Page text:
As shown in FIG. 8B, the reference transmission direction 902R may be selected from the plurality of representative transmission directions 902-1 to 902-5. Selecting the reference transmission direction 902R may include determining which representative transmission direction of the plurality of representative transmission directions 902-1 to 902-5 satisfies the selection criterion, and selecting the determined transmission direction as the reference transmission direction 902R. The selection criterion may include, or may be, a maximization or minimization of a metric.

As described above in relation to FIG. 5, the method 500 may include: selecting a plurality of candidate transmission directions in a spatial vicinity of the reference transmission direction (in 504).

As shown in FIG. 8C, selecting the plurality of candidate transmission directions 902C-1 to 902-3 in a spatial vicinity of the reference transmission direction 902R may include selecting two or more predetermined transmission directions that may be spatially adjacent to (e.g. next to) the reference transmission direction 902R. For example, in the example shown in FIG. 8C, the predetermined transmission directions 1 and 3 may be selected, and may be included in the candidate transmission directions 902C-1 to 902C-3.

Selecting the plurality of candidate transmission directions 902C-1 to 902C-3 in a spatial vicinity of the reference transmission direction 902R may include selecting two or more predetermined transmission directions that may be within an angular neighborhood of the reference transmission direction 902R. In other words, the selected two or more predetermined transmission directions may correspond to angles of departures (AoDs) of electromagnetic waves that may be within an angular range from the AoD corresponding to the reference transmission direction 902R. This angular range may depend on the expected spatial coherence of the particular communication system. For example, in indoor communication systems (e.g. WiFi) where a DL transmitter often faces many nearby scatterers, the expected spatial coherence may be large and, hence, the angular range may be large. As an another example, in macro cellular systems where a DL transmitter often faces few nearby scatterers, the expected spatial coherence may be relatively small and, hence, the angular range may be small.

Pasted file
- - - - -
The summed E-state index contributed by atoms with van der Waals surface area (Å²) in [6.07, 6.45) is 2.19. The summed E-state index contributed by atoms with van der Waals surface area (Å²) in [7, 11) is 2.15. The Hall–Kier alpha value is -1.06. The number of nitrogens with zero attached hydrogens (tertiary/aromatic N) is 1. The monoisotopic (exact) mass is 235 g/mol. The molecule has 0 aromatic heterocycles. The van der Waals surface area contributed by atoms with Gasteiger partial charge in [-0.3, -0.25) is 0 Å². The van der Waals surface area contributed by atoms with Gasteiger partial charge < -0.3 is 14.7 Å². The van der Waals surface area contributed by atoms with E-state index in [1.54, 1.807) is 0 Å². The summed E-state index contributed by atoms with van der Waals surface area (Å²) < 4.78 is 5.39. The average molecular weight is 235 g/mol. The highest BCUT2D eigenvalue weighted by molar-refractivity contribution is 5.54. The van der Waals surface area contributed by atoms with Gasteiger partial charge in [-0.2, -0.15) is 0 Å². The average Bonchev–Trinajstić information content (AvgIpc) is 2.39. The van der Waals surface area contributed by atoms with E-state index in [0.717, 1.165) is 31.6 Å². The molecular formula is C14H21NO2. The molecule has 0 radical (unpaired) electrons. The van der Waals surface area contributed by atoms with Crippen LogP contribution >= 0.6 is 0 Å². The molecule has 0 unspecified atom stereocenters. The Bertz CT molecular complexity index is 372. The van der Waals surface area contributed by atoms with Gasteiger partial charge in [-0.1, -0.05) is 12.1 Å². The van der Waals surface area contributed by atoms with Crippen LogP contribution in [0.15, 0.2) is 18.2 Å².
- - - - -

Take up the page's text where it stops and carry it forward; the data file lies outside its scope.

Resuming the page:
Selecting the plurality of candidate transmission directions 902C-1 to 902C-3 in a spatial vicinity of the reference transmission direction 902R may include determining the transmission group that includes the reference transmission direction 902R, and selecting the predetermined transmission directions of the determined transmission group other than the reference transmission direction 902R as the plurality of candidate transmission directions 902C-1 to 902C-3. For example, in FIG. 8C, the reference transmission direction 902R may be included in the transmission group indicated by first PMI i1=0. Accordingly, predetermined transmission directions 0, 1, and 3 of this transmission group may be selected as the plurality of candidate transmission directions 902C-1 to 902C-3.

As described above in relation to FIG. 5, the method 500 may include: selecting a transmission direction for a communication of the network component from the reference transmission direction and the plurality of candidate transmission directions based on a selection criterion (in 506).

As shown in FIG. 8D, selecting the transmission direction 902T for a communication of the network component from the reference transmission direction 902R and the plurality of candidate transmission directions 902C-1 to 902C-3 may include: determining which transmission direction among the reference transmission direction 902R and the plurality of candidate transmission directions 902C-1 to 902C-3 satisfies the selection criterion; and selecting the transmission direction that satisfies the selection criterion as the transmission direction 902T. In the example shown in FIG. 8D, the candidate transmission direction 902C-1 (e.g. predetermined transmission direction 0) may be determined to satisfy the selection criterion (e.g. maximization or minimization of a metric). Accordingly, the candidate transmission direction 902C-1 (e.g. predetermined transmission direction 0) may be selected as the transmission direction 902T.

As described above, FIG. 8A to FIG. 8D show an example of the spatial sampling mode of the method 500. More specifically, it may be an example for layer ν=1. Furthermore, it may be an example where a previous transmission direction {tilde over (W)}=W1,(ĩ 1 )·W2(ĩ 2 ) ({tilde over (ν)}) may not be available. As described above, the previous transmission direction {tilde over (W)}=W1,(ĩ 1 )·W2,(ĩ 2 ) ({tilde over (ν)}) may include a previously determined channel rank of {tilde over (ν)} (namely, a previous number of layers), a previously determined first PMI {tilde over (ν)}1, and a previously determined second PMI ĩ2.

FIG. 8A to FIG. 8D may show an example of nested spatial sampling, with two nesting stages. The first nesting stage may be illustrated by FIG. 8A and FIG. 8B, while the second nesting stage may be illustrated by FIG. 8C and FIG. 8D. Depending on the codebook that a given communication system requires, there could be three or more stages of nesting, where a smaller subset of transmission directions may be focused on with a finer granularity of spatial sampling.